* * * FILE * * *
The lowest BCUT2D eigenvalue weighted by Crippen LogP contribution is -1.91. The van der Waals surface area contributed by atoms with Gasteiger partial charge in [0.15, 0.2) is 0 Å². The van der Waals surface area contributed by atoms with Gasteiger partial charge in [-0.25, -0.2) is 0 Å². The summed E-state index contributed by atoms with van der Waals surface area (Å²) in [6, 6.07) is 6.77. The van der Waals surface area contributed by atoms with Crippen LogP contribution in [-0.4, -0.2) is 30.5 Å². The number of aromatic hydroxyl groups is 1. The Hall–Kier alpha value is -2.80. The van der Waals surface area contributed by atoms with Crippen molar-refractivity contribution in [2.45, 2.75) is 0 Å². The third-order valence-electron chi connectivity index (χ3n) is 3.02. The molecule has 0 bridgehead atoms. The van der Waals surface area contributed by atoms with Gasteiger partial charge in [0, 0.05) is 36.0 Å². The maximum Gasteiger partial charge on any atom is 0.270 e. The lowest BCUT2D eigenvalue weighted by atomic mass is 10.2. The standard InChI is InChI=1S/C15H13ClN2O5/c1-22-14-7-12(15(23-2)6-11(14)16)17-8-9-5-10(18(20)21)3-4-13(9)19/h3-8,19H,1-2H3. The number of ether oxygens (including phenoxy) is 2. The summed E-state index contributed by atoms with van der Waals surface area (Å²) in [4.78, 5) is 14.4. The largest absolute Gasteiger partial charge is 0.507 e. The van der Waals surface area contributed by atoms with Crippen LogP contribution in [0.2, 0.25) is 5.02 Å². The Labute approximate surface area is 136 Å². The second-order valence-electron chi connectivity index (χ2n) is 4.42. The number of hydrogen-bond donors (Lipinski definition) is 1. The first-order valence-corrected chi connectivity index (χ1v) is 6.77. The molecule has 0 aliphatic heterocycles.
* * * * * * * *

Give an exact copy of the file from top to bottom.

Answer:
The lowest BCUT2D eigenvalue weighted by Crippen LogP contribution is -1.91. The van der Waals surface area contributed by atoms with Gasteiger partial charge in [0.15, 0.2) is 0 Å². The van der Waals surface area contributed by atoms with Gasteiger partial charge in [-0.25, -0.2) is 0 Å². The summed E-state index contributed by atoms with van der Waals surface area (Å²) in [6, 6.07) is 6.77. The van der Waals surface area contributed by atoms with Crippen LogP contribution in [-0.4, -0.2) is 30.5 Å². The number of aromatic hydroxyl groups is 1. The Hall–Kier alpha value is -2.80. The van der Waals surface area contributed by atoms with Crippen molar-refractivity contribution in [2.45, 2.75) is 0 Å². The third-order valence-electron chi connectivity index (χ3n) is 3.02. The molecule has 0 bridgehead atoms. The van der Waals surface area contributed by atoms with Gasteiger partial charge in [0, 0.05) is 36.0 Å². The maximum Gasteiger partial charge on any atom is 0.270 e. The lowest BCUT2D eigenvalue weighted by atomic mass is 10.2. The standard InChI is InChI=1S/C15H13ClN2O5/c1-22-14-7-12(15(23-2)6-11(14)16)17-8-9-5-10(18(20)21)3-4-13(9)19/h3-8,19H,1-2H3. The number of ether oxygens (including phenoxy) is 2. The summed E-state index contributed by atoms with van der Waals surface area (Å²) in [4.78, 5) is 14.4. The largest absolute Gasteiger partial charge is 0.507 e. The van der Waals surface area contributed by atoms with Crippen LogP contribution in [0.2, 0.25) is 5.02 Å². The Labute approximate surface area is 136 Å². The second-order valence-electron chi connectivity index (χ2n) is 4.42. The number of hydrogen-bond donors (Lipinski definition) is 1. The first-order valence-corrected chi connectivity index (χ1v) is 6.77. The molecule has 0 aliphatic heterocycles.